I’m struggling a bit with writing here at the moment. A writer’s block of sorts, but also a symptom of all my focus being overwhelmed by infertility, IVF and our failure to conceive. And much as I want to write about all those things, I feel a little cautious and a little stifled as a result of some of the thoughtless things that have been said to me in person. Deep down I’m afraid of opening myself up to more of the same here. In the past week I’ve been told that “I don’t seem that upset”, which is perhaps the most hurtful thing I’ve heard so far. As if anyone else has any right to judge how I *should* be feeling, when they haven’t been anywhere near being in my shoes. And I detest the assumption that they know just how I’m feeling based purely on what I choose to show. It may be true that I’ve managed to retain a composed public face, but that says nothing of how I’m feeling under the surface. I could go on, but it’s not what I really want to write about.
I’ve also been told this week that I need to stop putting my life on hold. This is something that I freely acknowledge that, at times, I have been doing for the last two years or so, and have even questioned the sense of numerous times myself. Despite that, and whilst the comment is no where near as hurtful as the one above, I still find myself hating it and responding, if only internally, with the question “why?”. I know the answers: because it’s not fair on myself, or my husband and son, to deny us opportunities to do things; Because we might be waiting for something that will never happen and I may regret what we forgo in the meantime.
But I just can’t quite shake the idea of the possibility that I might still fall pregnant.
Perhaps in order to understand this, you need to know more about me. You need to appreciate the fact that I’m the kind of person who never gives up without a very big fight, if at all. I’m known for my tenacity and remembered for saying that if you tell me that I can’t do something, I’ll try twice as hard just to prove you wrong. In fact, I’ve done just that more than once in my life. Some of the obstacles I’ve faced, and overcome, aren’t relevant to this blog, nor things that I wish to keep dragging up, no matter how proud I am of my ultimate successes and big achievements. Suffice it to say that when it comes to something I want, or something I believe passionately in, I’m determined and prepared to do whatever it takes.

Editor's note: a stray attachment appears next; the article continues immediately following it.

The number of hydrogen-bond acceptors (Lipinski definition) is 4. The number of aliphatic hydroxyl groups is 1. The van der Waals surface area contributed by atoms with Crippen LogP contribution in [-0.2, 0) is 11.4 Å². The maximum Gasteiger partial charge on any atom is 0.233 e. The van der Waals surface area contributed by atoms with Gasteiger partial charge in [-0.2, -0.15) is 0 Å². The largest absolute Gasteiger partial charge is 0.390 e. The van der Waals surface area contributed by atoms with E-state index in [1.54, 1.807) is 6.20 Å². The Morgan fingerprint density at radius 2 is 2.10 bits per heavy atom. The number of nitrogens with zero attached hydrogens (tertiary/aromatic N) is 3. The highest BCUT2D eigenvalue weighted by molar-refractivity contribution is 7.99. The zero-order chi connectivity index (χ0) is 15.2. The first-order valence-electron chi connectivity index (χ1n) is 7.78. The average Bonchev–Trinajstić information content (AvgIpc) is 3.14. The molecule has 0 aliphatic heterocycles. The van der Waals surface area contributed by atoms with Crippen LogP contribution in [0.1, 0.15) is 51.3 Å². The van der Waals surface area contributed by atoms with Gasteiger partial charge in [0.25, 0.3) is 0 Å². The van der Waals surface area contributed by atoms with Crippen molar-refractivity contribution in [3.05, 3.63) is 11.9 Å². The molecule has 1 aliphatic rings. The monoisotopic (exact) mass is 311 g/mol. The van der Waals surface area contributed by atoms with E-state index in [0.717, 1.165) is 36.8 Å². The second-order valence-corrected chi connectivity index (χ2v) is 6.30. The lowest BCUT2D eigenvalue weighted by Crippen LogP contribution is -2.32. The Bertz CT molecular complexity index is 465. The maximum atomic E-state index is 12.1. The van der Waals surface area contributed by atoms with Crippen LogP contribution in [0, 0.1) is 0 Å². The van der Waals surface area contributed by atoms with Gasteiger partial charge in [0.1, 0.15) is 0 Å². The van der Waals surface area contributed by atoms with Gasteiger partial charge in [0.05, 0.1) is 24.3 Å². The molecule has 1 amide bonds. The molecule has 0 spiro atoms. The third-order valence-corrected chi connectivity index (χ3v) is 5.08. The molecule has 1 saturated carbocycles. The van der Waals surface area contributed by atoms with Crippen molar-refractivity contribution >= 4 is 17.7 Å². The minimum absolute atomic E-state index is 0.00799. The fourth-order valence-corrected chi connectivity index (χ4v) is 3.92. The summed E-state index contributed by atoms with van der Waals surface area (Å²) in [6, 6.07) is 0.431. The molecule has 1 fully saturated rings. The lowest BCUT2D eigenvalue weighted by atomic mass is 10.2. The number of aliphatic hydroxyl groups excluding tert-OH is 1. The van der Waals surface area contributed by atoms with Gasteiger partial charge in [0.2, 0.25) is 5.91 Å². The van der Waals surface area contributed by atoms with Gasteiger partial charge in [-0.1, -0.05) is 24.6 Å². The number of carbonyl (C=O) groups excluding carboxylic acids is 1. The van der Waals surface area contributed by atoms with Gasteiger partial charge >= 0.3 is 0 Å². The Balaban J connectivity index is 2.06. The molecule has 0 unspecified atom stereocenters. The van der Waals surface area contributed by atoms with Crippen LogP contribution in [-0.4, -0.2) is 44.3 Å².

Maybe this is one of the reasons that infertility is so difficult for me. It isn’t something that can be overcome by hard work alone. It’s all almost entirely out of my control. I can’t go further, climb higher or dig deeper in any sense but one: my resolve to not let it break me. Like so many things in life there are really only two options – give up or go on.
I know that I might be forgiven for giving up. We’ve tried for a long time and we’ve thrown much of what medical science can currently offer, along with more money that perhaps we should, at the problem. I know that no one would blame me if I simply walked away. In fact, I think plenty of people would applaud me for accepting the family we have and making my peace with what is to be.
But I can’t pick that option, no matter how sensible, or how laudable.
Instead, I choose hope.
I may not be able to influence what happens from here all that much. And I have begun to get my head around the fact that we will most likely only have Thomas. I will probably not get to experience another pregnancy, nor that first rush of love for a person that we have created together. Baby steps towards accepting that, however, doesn’t mean that I’m ready to give up entirely.
I’m still able to hope that we may have a different outcome. Whether that’s through a miracle natural conception, or another assisted conception cycle that somehow brings us a different outcome – the possibilities are still there. If believing that makes me think twice about plans for this year and next, then so be it.
Whilst I have hope, I go on.
I choose hope. It just might still happen.